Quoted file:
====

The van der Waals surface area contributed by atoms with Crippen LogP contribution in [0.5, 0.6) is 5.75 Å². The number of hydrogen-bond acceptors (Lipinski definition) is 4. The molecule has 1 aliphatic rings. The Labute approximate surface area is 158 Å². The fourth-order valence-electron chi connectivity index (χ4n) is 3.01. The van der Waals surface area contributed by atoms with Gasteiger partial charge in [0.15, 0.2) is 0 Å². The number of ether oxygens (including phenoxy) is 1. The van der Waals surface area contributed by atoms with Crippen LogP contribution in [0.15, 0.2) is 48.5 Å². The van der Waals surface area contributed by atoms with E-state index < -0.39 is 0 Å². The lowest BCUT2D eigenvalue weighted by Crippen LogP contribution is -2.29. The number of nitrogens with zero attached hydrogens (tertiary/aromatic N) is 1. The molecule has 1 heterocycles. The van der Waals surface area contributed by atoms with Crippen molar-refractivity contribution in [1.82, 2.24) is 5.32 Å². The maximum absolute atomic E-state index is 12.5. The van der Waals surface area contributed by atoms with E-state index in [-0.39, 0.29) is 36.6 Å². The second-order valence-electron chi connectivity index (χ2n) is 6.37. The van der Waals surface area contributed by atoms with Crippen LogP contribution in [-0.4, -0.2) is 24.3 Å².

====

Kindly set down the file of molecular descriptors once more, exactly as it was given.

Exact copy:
The van der Waals surface area contributed by atoms with Crippen LogP contribution in [0.5, 0.6) is 5.75 Å². The number of hydrogen-bond acceptors (Lipinski definition) is 4. The molecule has 1 aliphatic rings. The Labute approximate surface area is 158 Å². The fourth-order valence-electron chi connectivity index (χ4n) is 3.01. The van der Waals surface area contributed by atoms with Gasteiger partial charge in [0.15, 0.2) is 0 Å². The number of ether oxygens (including phenoxy) is 1. The van der Waals surface area contributed by atoms with Crippen LogP contribution in [0.15, 0.2) is 48.5 Å². The van der Waals surface area contributed by atoms with E-state index < -0.39 is 0 Å². The lowest BCUT2D eigenvalue weighted by Crippen LogP contribution is -2.29. The number of nitrogens with zero attached hydrogens (tertiary/aromatic N) is 1. The molecule has 1 heterocycles. The van der Waals surface area contributed by atoms with Crippen molar-refractivity contribution in [1.82, 2.24) is 5.32 Å². The maximum absolute atomic E-state index is 12.5. The van der Waals surface area contributed by atoms with E-state index in [-0.39, 0.29) is 36.6 Å². The second-order valence-electron chi connectivity index (χ2n) is 6.37. The van der Waals surface area contributed by atoms with Crippen LogP contribution in [-0.4, -0.2) is 24.3 Å².